In this time of global crisis and uncertainty, we put the call out to leaders, CEOs, strategists and consultants to sit down and tell us, in their own words, what is going on and what is going to happen next in this vital global industry.

“Warning Magic Theater… not for everyone”

— Hermann Hesse about the quest for spiritual self-knowledge in his seminal novel Steppenwolf.

Regenerative tourism is just that — a deep engagement with a place, its past, its people, and their future. Regenerative tourism is authentic, and yes, it is difficult, detailed, relentless work that may indeed not be for everyone, but it is the future of tourism.

If destination management existed on a continuum, at one end would be the simplest iteration of a destination organization, a classic mid century DMO, an entity devoted to  creating and distributing information and content about a destination. At the other end would be regenerative tourism.

According to Kristin Dunne, CEO at Tourism Bay of Plenty at the time of this interview, regenerative tourism goes well beyond just reducing one’s footprint and doing less harm. It’s about leaving our place better than we found it. Put simply, it’s about ensuring destinations are loved by visitors — but not loved to death.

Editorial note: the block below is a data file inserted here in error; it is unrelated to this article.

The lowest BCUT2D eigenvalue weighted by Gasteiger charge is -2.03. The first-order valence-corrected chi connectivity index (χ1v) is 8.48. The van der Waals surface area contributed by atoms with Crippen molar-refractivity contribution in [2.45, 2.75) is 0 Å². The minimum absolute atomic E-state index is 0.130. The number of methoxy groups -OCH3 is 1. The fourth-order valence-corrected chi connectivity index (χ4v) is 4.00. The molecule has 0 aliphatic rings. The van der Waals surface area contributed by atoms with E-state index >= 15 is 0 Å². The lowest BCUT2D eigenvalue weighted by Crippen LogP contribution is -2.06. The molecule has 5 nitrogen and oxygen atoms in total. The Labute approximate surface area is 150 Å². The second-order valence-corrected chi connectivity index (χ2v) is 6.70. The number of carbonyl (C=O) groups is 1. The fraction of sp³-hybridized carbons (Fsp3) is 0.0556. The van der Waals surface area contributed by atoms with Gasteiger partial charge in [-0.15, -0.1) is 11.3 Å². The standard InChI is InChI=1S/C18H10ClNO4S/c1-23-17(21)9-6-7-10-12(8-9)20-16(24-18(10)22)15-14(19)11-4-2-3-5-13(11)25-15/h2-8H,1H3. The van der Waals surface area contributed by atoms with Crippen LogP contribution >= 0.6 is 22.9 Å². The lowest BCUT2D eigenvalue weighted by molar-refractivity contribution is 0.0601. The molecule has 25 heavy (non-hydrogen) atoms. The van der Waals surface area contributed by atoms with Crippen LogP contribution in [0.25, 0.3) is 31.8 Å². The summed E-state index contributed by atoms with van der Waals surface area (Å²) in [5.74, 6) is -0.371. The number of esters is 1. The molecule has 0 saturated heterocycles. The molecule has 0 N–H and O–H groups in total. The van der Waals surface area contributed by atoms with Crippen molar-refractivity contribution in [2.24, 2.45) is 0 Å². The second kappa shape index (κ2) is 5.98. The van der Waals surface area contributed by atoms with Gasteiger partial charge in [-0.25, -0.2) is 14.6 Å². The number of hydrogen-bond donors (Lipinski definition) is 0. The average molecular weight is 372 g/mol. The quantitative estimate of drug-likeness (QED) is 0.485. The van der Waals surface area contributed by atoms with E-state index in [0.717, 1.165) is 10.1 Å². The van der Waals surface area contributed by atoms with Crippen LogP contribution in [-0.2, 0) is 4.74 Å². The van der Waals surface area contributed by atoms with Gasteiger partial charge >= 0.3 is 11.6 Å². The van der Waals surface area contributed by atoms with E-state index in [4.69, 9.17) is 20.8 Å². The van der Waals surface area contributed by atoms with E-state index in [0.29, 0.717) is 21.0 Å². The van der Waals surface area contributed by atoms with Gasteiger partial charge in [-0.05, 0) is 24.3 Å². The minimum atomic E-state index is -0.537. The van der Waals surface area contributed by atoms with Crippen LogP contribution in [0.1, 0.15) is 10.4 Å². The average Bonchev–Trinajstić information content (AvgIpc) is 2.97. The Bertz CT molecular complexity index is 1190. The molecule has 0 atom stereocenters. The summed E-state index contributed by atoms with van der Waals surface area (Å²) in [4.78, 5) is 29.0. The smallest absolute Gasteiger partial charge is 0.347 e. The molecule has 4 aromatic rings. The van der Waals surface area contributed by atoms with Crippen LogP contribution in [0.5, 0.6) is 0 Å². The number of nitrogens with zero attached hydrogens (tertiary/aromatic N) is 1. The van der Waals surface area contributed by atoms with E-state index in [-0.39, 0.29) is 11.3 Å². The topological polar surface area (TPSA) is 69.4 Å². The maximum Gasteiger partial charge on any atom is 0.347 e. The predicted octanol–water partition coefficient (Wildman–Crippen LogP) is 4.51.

“Ultimately, we want tourism to be a force for good, and that means ensuring that the people who live here are happy with the type and number of visitors that we share our home with,” said Dunne. The Bay of Plenty region in New Zealand, situated on the northern coast of the North Island, is home to spectacular beaches, geothermal wonders, and a long history. “This is our place, and we want to see it protected for future generations.”

Placemaking and place marketing expert Frank Cuypers from Destination Think and the University of Antwerp in Belgium sees a strategy based on collaborating with locals as putting the onus on the community to become gatekeepers and protectors of their destination. 

“It creates a tourism model that works within the local environment and cultural heritage rather than against it,” he said. In the case of Bay of Plenty, that engagement was an organic part of its history and culture. “You don't own land in New Zealand, you take care of land, (its) stewardship, and that's really in their DNA. So the holistic thinking comes actually from the past, it's their legacy.”

The Bay of Plenty regenerative project is innovative, it’s reaching, it’s well ahead of the curve, and it’s a harbinger of what successful destination organizations will look like in 10 years.

For the valiant, Dunne and Cuypers have two pieces of advice: 

  1. Be brave, and the pathway will develop in front of you. 
  2. If you keep your definition of tourism narrow, you’ll have to do more and more with narrow-minded people. If you keep it broad, you’ll have broad-minded people.

Photo by James Lee on Unsplash